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From Hawking Beads To Running A Billion Shillings Company

 

“The success I have today is a culmination of all my past attempts and failures,” Rusia Orikiriza begins her narrative. Orikiriza is the visionary behind Oribags a multimillion eco-conscious business venture for which she has won very prestigious local and international entrepreneurship awards, including the 2009 Rising Star Award from the International Labour Organization (ILO), the Young Achievers Award (Business and Trade) and Woman Achiever of the year.

Unlike other manufactures that use paper, Orikiriza uses traditional materials like banana fiber and cotton waste to make stylish, high quality, customized bags, boxes and stationary.

“I knew at a very early age that sitting back and wishing would not do. I wanted money and I wanted to make contacts and I set out to look for both with relentless hunger,” narrates Orikiriza.

The 31 year old wife and mother of three, says her life changed when a well-to do family adopted her.  “I noticed how life was different for this family. I noticed how easy it was for this man to give his family a quality life. At that age I realized that he was able to do everything he wanted because he had money and I vowed at that moment to make as much money as possible,” adds Orikiriza.

At age 17, Orikiriza got her first job as presenter on voice of Kigezi which gave her first capital. She invested in a second hand clothes shop in Kabale town which she ran until her senior six vacation ended. In addition to doing a computercourse during her senior six vacation, she chose to volunteer with AMREF under the youth empowerment project which gave her the opportunity to travel extensively inspecting what the youth in the region were doing to better their lives.

At the end of the vacation, Orikiriza decided to relocate her shop to Kabanyonyi from Kabale to save on operational costs. To suit the environment, she added alcoholic and none alcoholic drinks to her stock. “But I soon realized that I would not be able to run it from Kampala and I closed it down,” adds Orikiriza.

She enrolled at Makerere University for a bachelor’s degree in Library and Information Science but the entrepreneur couldn’t resist the pull and she soon starting looking around for opportunities.

“City life was so alien to me. For a while I felt disoriented by all the new things I was experiencing for the first time in my life,” she narrates. The urban shock wasn’t for long though. Orikiriza found Daughters Of Zion a youth organization ran by pastor Martin Sempa where she learnt how to make jewelry from beads. “The jewelry was making enough money for a student but I wanted more. As a first born of eleven siblings I was always looking around for opportunities that would elevate our lives.  That’s why I pounced at the opportunity to work with Uganda Industrial Research Institute with the idea to expand my business,” Orikiriza recounts. At the institute, she was exposed to various options and she chose bag making.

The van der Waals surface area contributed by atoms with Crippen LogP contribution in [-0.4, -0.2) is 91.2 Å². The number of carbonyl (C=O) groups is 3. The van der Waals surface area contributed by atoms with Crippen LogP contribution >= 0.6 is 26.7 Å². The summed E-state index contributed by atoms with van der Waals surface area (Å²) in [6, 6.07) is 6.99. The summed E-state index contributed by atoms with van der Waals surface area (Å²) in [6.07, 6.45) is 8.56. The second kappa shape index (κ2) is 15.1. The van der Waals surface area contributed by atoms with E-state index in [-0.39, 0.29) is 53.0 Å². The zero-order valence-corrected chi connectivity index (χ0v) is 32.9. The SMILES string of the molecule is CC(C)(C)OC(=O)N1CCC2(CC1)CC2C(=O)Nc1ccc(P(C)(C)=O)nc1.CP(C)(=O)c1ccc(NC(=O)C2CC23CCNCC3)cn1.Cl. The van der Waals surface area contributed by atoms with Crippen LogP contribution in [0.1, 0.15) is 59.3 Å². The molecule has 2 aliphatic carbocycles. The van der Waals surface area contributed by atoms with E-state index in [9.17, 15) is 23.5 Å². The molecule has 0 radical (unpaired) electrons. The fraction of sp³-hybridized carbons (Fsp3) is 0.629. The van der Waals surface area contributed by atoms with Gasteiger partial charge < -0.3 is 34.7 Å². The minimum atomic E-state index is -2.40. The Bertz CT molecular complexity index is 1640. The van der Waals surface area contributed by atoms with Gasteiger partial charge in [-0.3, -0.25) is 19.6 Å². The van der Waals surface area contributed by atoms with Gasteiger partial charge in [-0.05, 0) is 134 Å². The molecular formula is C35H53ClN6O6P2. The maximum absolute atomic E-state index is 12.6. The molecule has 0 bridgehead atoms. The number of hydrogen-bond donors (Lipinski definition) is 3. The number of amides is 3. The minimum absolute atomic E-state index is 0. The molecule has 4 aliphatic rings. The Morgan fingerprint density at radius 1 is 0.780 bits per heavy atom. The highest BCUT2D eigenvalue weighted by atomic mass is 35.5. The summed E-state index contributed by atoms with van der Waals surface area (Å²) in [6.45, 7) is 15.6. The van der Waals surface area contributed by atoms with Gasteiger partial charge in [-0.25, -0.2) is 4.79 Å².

While the bags were going through research and development, the serial entrepreneur started selling fresh juice at functions and schools a venture which was short-lived because of logistical complications. She then landed a deal to supply Irish Potatoes to Uchumi supermarkets until it closed. “Of all the businesses I had engaged in, the Uchumi deal was so far the biggest and most profitable. I was heartbroken when they closed but I also learnt a big lesson in moving on,” she relates. Already bitten by the supply business, next, Orikiriza went into grains and cereals but the business also ended after a disagreement with her partner who was a relative.

Family

Orikiriza says that her biggest treasure is her family. “Without family all these accomplishments mean nothing. Success becomes more meaningful if you have people to share it with. “I was fortunate enough to have the presence of mind to marry someone strong and liberated enough to let me pursue my dream because his support has been invaluable to my journey. He has been by my side along the way and I know that together we will go even further” Orikiza says of her husband.

What I have learnt

Clients are looking for quality and pay no attention to whether the products were made by a woman or a man. So, I am a business person first and then remember to become a woman when I enter my home.

Women must learn to network, blow their own trumpet and even engage in some business practices that might stretch their moral values like tipping.

Green living tips

Make profit from your waste  either as manure or briquettes.

Do something in a day to improve mother earth. One action per person adds up to global change.

Success is . . .

Success is a journey and it is relative. For me success is realizing that the business can run without me and that our employees are growing and prospering.

Lastly. . .

Don’t tie yourself to your past mistakes. Don’t fill your head with your inabilities. Stop focusing on petty issues. All these waste your time and brain cells that could be used for bigger better things.

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